For over three years, the monthly Fort Vancouver Regional Library Board of Trustees’ meetings have spiraled out of control.
Between February and December of 2019, the Vancouver Community Library held three drag queen story hours — events where performers dressed in drag read children’s storybooks featuring tales of inclusion and acceptance.
Proposed from within the community and widely attended, the event was an early piece of FVRLibraries’ dive into hosting events that highlighted diversity, equity and inclusion.
Soon after the events started being previewed on social media, however, an opposition group started forming: claiming without proof that the story hours were harmful to children and that they contributed to “gender confusion” — a concept that’s widely used to discriminate against and invalidate the LGBTQ community.
Month-by-month, the group has shifted its stance and its goals: moving to ban books, claiming without proof that supporters of drag queen story hours were “groomers.” Its members boast that they’re gaining control of local policymakers and are threatening to vote against levy measures.
Since the meetings returned to an in-person format in March 2022, library employees and community members have expressed concern that the rhetoric used by protesters has grown more and more discriminatory and targeted to the point that they said they no longer feel safe meeting in person.
“Lately it’s gotten increasingly hostile, volatile — demanding is probably the best word,” said Jane Higgins, who chairs the FVRLibraries Board of Trustees. “We’re losing sight of the fact that we are conducting a business meeting, this is the only time each month we’re all together.”
What is drag queen story hour?
In 2019, FVRLibraries hosted over 2,300 story time sessions across its 15 locations in Southwest Washington. The events invite families into the library to have a reader go through a popular or informative storybook.
Three of those 2,300 events featured performers dressed in drag, reading stories highlighting gender inclusion to families who choose to attend. Known as drag queen story hours, they were paid for by the Friends of the Vancouver Community Library, not taxpayer dollars. Each event, according to library officials, maxed out library capacity.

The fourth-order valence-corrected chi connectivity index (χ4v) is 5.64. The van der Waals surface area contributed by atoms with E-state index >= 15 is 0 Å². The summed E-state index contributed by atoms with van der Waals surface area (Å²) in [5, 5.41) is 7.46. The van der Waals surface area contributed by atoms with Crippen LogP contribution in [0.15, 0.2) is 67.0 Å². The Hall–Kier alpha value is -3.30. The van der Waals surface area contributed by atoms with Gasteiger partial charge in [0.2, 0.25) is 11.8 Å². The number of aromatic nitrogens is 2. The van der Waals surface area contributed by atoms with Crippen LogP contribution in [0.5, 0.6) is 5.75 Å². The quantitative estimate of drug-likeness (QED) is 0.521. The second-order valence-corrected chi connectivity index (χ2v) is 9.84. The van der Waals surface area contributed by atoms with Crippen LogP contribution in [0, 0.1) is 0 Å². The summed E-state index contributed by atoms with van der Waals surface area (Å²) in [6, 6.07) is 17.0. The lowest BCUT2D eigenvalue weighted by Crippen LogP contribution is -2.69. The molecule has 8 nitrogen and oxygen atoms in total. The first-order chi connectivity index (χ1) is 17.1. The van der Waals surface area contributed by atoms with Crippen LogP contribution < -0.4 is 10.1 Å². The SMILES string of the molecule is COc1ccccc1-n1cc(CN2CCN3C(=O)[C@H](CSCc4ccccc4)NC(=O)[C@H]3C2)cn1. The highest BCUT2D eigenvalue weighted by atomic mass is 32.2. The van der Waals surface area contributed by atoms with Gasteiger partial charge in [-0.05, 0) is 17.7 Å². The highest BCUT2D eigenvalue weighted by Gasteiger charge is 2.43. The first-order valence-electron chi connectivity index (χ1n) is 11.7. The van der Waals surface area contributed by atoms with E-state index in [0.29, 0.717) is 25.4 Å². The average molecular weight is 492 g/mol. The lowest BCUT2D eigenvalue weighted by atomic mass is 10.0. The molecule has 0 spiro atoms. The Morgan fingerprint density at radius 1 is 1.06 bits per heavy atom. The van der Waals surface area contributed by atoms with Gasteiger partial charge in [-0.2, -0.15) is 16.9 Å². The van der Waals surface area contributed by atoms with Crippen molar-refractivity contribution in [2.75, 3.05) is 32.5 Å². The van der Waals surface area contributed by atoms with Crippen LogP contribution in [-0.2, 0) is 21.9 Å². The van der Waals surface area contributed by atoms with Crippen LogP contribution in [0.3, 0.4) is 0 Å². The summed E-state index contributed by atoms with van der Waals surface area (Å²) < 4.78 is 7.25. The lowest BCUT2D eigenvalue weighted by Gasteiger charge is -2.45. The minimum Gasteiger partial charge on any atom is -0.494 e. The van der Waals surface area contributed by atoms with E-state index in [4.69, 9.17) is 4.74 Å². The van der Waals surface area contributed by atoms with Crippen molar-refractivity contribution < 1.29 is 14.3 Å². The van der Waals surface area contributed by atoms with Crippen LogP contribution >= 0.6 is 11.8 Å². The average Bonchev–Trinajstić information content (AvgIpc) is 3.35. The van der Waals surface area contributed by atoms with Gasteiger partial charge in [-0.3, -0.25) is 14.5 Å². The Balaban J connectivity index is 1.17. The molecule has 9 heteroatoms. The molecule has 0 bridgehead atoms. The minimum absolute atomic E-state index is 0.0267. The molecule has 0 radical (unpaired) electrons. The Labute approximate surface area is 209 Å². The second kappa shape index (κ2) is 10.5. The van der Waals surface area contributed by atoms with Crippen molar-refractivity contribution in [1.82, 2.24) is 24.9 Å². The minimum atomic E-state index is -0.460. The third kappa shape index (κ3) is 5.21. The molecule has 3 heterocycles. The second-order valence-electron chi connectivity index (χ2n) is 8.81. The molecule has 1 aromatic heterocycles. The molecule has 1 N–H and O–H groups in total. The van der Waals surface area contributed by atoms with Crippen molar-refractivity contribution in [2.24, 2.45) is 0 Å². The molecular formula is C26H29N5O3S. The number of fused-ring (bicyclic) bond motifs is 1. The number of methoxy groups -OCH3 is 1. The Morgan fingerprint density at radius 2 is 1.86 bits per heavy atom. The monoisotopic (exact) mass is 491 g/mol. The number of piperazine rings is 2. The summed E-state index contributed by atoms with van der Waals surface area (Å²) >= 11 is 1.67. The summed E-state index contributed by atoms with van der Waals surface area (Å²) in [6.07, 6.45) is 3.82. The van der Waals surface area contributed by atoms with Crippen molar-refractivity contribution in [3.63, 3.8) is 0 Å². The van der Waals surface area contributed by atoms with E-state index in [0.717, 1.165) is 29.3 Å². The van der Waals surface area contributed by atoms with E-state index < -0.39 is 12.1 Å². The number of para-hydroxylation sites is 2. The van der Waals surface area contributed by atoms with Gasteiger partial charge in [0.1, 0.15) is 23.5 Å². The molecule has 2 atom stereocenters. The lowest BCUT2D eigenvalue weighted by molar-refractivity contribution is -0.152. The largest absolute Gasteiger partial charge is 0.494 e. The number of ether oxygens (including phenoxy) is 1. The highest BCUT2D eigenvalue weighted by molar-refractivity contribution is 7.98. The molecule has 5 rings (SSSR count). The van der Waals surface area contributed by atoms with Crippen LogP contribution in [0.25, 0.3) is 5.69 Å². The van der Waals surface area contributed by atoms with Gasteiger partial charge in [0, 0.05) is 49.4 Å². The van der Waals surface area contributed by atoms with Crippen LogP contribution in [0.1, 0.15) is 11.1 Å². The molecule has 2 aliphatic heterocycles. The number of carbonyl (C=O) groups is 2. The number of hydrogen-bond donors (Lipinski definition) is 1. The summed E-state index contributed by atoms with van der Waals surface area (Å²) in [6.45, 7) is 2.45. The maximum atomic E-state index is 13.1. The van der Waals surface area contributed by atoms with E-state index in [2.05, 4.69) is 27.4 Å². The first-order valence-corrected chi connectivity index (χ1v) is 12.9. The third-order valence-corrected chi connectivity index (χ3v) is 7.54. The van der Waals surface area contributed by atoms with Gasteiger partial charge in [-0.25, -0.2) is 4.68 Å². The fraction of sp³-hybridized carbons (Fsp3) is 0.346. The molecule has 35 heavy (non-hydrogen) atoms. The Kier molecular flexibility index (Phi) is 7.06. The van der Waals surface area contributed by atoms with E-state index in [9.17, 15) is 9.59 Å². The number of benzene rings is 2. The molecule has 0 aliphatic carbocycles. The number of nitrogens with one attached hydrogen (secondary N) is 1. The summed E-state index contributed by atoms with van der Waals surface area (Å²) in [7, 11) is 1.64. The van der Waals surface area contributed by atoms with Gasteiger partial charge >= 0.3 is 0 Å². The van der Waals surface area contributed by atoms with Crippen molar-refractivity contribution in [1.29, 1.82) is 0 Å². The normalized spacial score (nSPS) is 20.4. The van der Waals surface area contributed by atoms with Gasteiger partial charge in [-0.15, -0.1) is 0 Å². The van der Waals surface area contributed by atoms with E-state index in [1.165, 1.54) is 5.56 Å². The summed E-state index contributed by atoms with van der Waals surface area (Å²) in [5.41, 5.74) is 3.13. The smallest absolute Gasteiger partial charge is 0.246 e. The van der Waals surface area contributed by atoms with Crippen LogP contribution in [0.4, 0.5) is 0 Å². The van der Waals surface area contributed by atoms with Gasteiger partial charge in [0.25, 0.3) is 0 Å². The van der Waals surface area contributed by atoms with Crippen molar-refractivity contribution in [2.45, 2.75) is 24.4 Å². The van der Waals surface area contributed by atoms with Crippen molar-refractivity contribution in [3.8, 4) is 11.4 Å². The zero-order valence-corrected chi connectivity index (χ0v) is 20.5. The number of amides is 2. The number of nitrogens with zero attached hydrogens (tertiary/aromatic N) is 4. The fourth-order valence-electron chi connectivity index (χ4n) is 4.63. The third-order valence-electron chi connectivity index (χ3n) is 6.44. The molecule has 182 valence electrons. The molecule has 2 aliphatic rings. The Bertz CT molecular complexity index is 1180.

“We got overwhelmingly positive feedback, we even turned people away because (the auditorium) was so full,” said Amelia Shelley, FVRLibraries’ executive director. “We anticipated pushback and had seen opposition elsewhere but didn’t let that deter us. We felt that the planning we had put into the program and how it was being executed was effective and well-done.”
The series was one of FVRLibraries’ first steps into approaching the integration of equity, diversity and inclusion endeavors into their programming. Prioritizing efforts like hiring more multilingual staff and conversation circles for language learners, however, have fallen by the wayside as protesters have kept a focus on the drag queen story hours — even though there hasn’t been such an event since 2019.
In October, following a particularly hectic September meeting, board chair Higgins moved to remove drag queen story hour as a topic for public comment. Higgins had previously made changes to meeting structure to keep them productive, such as pushing all vocal comment to the end, so that those waiting to comment would have to hear each and every thing the board was prepared to hear and evaluate that evening. The effort, however, didn’t stop protesters from focusing on drag queen story hours.